Borescope cameras are great inspection tools. They’re flexible, they magnify on a variable scale, and they come with their own lighting. Oh, and they’re pretty cheap, too. Because of all this, these tiny cameras can serve a number of purposes. Doctors put them down your cake hole to look for ulcers and polyps, and mechanics probe pistons with them to check for buildup. [agulesin] used one to make a reading aid for his mom.
Mom suffers from macular degeneration, and can’t read print smaller than 1″ (2.5cm). This condition can cause issues ranging from blurred vision to complete loss of vision in the center of the visual field. Standard handheld magnifiers can work fairly well depending on a person’s condition, but they only provide a fixed magnification level and most offer no lighting.
[Agulesin] had the idea to make a reading magnifier by feeding video from a downward-facing borescope camera to an old netbook. The camera is mounted in a plywood arm that’s fixed to a bi-level platform made from scrap MDF. It’s a simple idea that’s well executed—just project flat, printed material on to a vertical screen. There’s nothing for the user to hold or mount, and no risk of neck strain from looking down over the material.
With any simple project comes limitations. The camera is fixed in place. This rig built to view sheets of A4 paper (between letter and legal size) that are moved around by the user, and it can only handle a stack of so many sheets. If [agulesin]’s mom tried to read a thick novel this way, the camera would likely not focus. Even so, it’s a great piece of assistive tech for people with low vision.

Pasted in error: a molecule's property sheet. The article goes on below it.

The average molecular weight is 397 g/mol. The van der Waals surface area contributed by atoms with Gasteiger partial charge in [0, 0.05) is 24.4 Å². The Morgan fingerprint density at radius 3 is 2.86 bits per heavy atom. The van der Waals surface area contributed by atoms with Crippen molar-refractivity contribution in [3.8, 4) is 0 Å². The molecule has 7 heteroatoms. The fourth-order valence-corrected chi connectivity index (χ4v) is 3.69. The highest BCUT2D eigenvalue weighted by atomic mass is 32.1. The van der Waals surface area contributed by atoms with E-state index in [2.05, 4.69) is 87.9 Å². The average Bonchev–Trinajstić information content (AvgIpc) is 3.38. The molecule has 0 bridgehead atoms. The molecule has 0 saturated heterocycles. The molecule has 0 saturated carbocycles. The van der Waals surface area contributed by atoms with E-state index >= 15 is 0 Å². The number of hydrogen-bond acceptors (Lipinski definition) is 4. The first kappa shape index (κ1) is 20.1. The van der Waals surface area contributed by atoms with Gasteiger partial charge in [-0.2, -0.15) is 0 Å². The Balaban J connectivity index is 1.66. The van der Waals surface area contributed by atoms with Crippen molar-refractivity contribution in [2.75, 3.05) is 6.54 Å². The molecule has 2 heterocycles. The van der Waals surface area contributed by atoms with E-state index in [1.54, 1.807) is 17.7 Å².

For the penny-pinching basement hacker, McMaster-Carr seems like a weird go-to resource for hardware. For one, they’re primarily a B2B company; and, for two, their prices aren’t cheap. Yet their name is ubiquitous among the hacker community. Why? Despite the price, something makes them too useful to ignore by everyday DIY enthusiasts. Those of us who’ve already been enlightened by the McMaster-Carr can design wonders with a vocabulary of parts just one day away at the click of a button.
Today, this article is for those of us who have yet to receive that enlightenment. When used wisely, this source of mechanical everything brings us a world of fast parts at our fingertips. When used poorly, we find nothing but overpriced stock components in oversized shipping boxes.
Since we, the McMaster-Carr sages, are forever doomed to stuff our desk drawers with those characteristic yellow baggies till the end of time, we thought we’d give an intro to the noobs that are just beginning to flex their muscles with this almighty resource. Grab another cup of coffee as we take you on a tour of the good and good-grievances of McMaster-Carr.
Continue reading “A Noob’s Guide To McMaster-Carr”
You’ll find the best hardware talks at the Hackaday Superconference. This year, we received over 140 proposals for a few dozen speaking slots. Although we’re still working through the proposals, today we can announce a few of the accepted and confirmed speakers so far. Below you’ll find about a third of the total slate of speakers.